Monday, December 29, 2014


The first sign of trouble is when the nurse says she needs you in the room NOW.  The second was when I came bedside and saw a scared middle-aged man.  There’s different kinds of scared.  There’s anxious scared.  There’s uncomfortable scared.  There’s “what are you going to do to me?” scared.  And then there’s the “I’m going to die right now and there’s not a damn thing you can do about it” scared.  That was him.

One of the problems about medical writing in the era of patient privacy is that if I tell you too much about the case, someone can figure out who it was.  But here’s what I think I can tell you.  He had overcome significant medical issues to live a happy and productive life, graduating from college, spending time with family, working until his condition no longer allowed him to do so.  And I can tell you he was scared, and he was dying, and he knew it.  So did I, and everyone else in that room.  You don’t come in the slightly off-white color of grade school paste and leave standing.

Over the course of an hour, we tried to figure out why.  Infection?  Nothing obvious at first glance.  Internal bleeding?  Nope.  He kept going downhill, his breathing more labored and his blood pressure falling, until I said, “I think we need to put you to sleep and put in a tube into your throat to make sure you get enough oxygen.  Is that okay with you?”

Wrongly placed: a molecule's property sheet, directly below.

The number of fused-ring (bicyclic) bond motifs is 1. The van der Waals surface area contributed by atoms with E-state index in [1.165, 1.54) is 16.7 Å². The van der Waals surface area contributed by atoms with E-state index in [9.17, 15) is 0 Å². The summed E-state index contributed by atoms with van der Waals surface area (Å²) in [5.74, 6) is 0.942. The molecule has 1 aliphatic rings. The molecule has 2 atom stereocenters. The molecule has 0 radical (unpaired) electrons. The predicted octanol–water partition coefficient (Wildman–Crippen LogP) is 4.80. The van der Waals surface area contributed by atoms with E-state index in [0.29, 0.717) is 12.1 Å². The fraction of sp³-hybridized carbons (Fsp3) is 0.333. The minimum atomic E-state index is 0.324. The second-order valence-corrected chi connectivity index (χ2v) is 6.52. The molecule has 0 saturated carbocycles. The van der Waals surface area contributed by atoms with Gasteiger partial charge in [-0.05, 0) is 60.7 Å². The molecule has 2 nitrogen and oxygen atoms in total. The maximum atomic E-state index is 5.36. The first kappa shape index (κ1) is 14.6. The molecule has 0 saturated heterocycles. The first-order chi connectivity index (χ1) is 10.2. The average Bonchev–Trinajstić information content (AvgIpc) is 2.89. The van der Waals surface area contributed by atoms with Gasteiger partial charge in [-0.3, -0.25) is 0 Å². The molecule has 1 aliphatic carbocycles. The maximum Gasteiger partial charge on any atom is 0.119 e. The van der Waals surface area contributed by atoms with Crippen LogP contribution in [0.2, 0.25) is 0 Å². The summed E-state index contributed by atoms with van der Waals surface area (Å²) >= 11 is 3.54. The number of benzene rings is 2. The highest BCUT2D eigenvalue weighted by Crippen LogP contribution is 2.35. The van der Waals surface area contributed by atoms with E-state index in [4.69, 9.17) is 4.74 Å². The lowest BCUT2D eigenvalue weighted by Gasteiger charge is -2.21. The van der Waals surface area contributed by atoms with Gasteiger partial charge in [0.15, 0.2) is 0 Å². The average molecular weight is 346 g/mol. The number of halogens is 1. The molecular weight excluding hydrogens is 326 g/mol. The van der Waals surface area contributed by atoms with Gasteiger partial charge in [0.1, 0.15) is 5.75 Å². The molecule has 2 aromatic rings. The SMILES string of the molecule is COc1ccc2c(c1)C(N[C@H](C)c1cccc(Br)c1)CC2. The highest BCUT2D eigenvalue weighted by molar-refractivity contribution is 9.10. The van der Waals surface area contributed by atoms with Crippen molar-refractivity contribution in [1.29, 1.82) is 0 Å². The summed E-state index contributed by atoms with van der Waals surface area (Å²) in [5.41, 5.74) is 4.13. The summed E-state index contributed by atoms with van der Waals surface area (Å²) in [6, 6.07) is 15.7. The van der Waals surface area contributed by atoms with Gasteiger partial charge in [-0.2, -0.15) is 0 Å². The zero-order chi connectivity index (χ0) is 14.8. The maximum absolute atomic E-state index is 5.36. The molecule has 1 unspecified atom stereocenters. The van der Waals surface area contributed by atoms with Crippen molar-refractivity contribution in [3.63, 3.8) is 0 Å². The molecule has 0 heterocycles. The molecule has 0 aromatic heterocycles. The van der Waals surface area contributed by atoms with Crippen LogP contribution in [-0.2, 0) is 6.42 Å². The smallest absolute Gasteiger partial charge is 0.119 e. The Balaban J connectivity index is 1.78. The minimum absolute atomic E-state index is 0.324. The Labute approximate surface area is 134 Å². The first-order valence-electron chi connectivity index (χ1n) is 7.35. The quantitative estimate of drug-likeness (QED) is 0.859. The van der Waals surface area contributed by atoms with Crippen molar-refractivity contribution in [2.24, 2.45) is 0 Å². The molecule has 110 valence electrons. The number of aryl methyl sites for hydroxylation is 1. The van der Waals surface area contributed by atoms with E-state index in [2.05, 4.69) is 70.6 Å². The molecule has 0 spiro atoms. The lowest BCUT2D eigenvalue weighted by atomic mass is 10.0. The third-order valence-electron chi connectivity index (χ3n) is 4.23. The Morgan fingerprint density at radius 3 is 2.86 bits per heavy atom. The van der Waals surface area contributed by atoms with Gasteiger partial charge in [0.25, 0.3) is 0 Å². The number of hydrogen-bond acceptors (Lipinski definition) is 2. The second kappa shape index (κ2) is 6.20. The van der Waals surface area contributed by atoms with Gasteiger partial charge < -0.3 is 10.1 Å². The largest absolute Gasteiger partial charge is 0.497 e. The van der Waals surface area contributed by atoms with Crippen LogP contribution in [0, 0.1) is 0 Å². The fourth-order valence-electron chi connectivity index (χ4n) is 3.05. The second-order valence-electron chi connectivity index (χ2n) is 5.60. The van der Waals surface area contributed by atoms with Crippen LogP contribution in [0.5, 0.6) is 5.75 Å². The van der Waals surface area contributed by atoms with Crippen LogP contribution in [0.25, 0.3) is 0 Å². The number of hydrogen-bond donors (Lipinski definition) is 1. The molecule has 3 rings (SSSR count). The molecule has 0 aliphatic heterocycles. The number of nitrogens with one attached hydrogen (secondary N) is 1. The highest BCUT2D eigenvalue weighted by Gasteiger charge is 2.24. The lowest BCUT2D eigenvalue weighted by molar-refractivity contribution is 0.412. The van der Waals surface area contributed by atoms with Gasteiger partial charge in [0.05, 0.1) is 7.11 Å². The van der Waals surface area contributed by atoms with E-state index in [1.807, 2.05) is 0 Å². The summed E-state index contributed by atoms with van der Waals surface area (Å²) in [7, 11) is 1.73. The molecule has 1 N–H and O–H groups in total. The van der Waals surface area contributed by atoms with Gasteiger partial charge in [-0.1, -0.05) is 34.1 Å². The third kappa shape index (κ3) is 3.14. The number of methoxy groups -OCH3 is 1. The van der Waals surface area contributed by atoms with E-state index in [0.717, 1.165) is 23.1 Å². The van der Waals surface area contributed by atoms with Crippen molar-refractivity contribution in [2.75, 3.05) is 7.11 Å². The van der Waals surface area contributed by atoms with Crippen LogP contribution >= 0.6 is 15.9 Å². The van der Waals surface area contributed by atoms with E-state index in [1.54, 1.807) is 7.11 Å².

He nodded.  Scared.  Me too.  I told him we do this a lot, that we’d keep him asleep to make sure he didn’t have any pain, and we’d get him over this.  He nodded.  Scared.  Me too.

I put him to sleep and the procedure went fine.  He started to move after the initial medications wore off, clearly in pain, and for a brief few moments he looked at me, around the room, back to me.  Then, mercifully, the meds kicked back in again, and he was responsive no more.  Or ever again.

Eventually, we found out why he died.  And there was nothing that anyone could have done to stop it.  A long valiant fight had been lost in the same way we’ll all eventually lose.  I sometimes make myself feel better by thinking that in our business, if you even save 1 out of 10, you’re still batting .100 against God, the greatest pitcher there ever was.  Not a bad average in the long run.

Do you want to know what haunts a seen-everything, done-it-all, been-doing-this-far-to-long ER doc? It’s lying to a patient who’s scared to die, and that the last thing they saw before they went to  their forever sleep was your face, and the last thing they heard were your words.  Lying.  And they knew it.

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